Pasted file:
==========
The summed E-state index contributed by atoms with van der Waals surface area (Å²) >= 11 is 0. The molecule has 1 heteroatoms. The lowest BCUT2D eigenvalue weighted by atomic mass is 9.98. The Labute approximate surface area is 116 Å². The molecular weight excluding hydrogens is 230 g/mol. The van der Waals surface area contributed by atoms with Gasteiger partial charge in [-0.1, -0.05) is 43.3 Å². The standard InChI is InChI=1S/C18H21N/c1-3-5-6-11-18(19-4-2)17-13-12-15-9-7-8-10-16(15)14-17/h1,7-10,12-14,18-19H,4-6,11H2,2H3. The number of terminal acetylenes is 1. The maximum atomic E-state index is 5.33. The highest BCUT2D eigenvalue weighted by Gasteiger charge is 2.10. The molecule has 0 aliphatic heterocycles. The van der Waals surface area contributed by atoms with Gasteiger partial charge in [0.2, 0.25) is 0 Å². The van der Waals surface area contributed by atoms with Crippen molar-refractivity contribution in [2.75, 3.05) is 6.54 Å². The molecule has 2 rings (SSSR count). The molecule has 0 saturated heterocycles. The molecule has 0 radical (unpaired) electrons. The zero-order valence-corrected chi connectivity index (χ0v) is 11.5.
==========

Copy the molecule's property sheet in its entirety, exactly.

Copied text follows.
The summed E-state index contributed by atoms with van der Waals surface area (Å²) >= 11 is 0. The molecule has 1 heteroatoms. The lowest BCUT2D eigenvalue weighted by atomic mass is 9.98. The Labute approximate surface area is 116 Å². The molecular weight excluding hydrogens is 230 g/mol. The van der Waals surface area contributed by atoms with Gasteiger partial charge in [-0.1, -0.05) is 43.3 Å². The standard InChI is InChI=1S/C18H21N/c1-3-5-6-11-18(19-4-2)17-13-12-15-9-7-8-10-16(15)14-17/h1,7-10,12-14,18-19H,4-6,11H2,2H3. The number of terminal acetylenes is 1. The maximum atomic E-state index is 5.33. The highest BCUT2D eigenvalue weighted by Gasteiger charge is 2.10. The molecule has 0 aliphatic heterocycles. The van der Waals surface area contributed by atoms with Gasteiger partial charge in [0.2, 0.25) is 0 Å². The van der Waals surface area contributed by atoms with Crippen molar-refractivity contribution in [2.75, 3.05) is 6.54 Å². The molecule has 2 rings (SSSR count). The molecule has 0 saturated heterocycles. The molecule has 0 radical (unpaired) electrons. The zero-order valence-corrected chi connectivity index (χ0v) is 11.5.